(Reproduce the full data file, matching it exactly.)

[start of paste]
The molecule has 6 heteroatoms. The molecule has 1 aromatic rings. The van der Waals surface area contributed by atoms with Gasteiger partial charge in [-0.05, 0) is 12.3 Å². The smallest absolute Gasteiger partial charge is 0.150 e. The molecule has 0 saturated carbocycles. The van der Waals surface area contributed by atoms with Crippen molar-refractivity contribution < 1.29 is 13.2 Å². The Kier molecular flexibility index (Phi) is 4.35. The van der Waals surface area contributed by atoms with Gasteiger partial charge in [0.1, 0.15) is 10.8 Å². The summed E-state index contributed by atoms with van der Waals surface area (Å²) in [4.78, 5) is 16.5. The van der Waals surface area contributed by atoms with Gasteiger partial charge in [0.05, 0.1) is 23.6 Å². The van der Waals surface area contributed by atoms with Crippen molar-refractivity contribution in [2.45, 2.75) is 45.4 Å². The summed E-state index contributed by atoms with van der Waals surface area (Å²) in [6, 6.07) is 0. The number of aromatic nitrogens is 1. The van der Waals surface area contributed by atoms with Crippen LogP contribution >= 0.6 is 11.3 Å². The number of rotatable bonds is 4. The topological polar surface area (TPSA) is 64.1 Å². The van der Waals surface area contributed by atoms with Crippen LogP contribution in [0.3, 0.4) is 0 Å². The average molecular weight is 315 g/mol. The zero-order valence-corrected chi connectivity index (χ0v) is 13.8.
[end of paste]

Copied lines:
The molecule has 6 heteroatoms. The molecule has 1 aromatic rings. The van der Waals surface area contributed by atoms with Gasteiger partial charge in [-0.05, 0) is 12.3 Å². The smallest absolute Gasteiger partial charge is 0.150 e. The molecule has 0 saturated carbocycles. The van der Waals surface area contributed by atoms with Crippen molar-refractivity contribution < 1.29 is 13.2 Å². The Kier molecular flexibility index (Phi) is 4.35. The van der Waals surface area contributed by atoms with Gasteiger partial charge in [0.1, 0.15) is 10.8 Å². The summed E-state index contributed by atoms with van der Waals surface area (Å²) in [4.78, 5) is 16.5. The van der Waals surface area contributed by atoms with Gasteiger partial charge in [0.05, 0.1) is 23.6 Å². The van der Waals surface area contributed by atoms with Crippen molar-refractivity contribution in [2.45, 2.75) is 45.4 Å². The summed E-state index contributed by atoms with van der Waals surface area (Å²) in [6, 6.07) is 0. The number of aromatic nitrogens is 1. The van der Waals surface area contributed by atoms with Crippen LogP contribution >= 0.6 is 11.3 Å². The number of rotatable bonds is 4. The topological polar surface area (TPSA) is 64.1 Å². The van der Waals surface area contributed by atoms with Crippen LogP contribution in [0.3, 0.4) is 0 Å². The average molecular weight is 315 g/mol. The zero-order valence-corrected chi connectivity index (χ0v) is 13.8.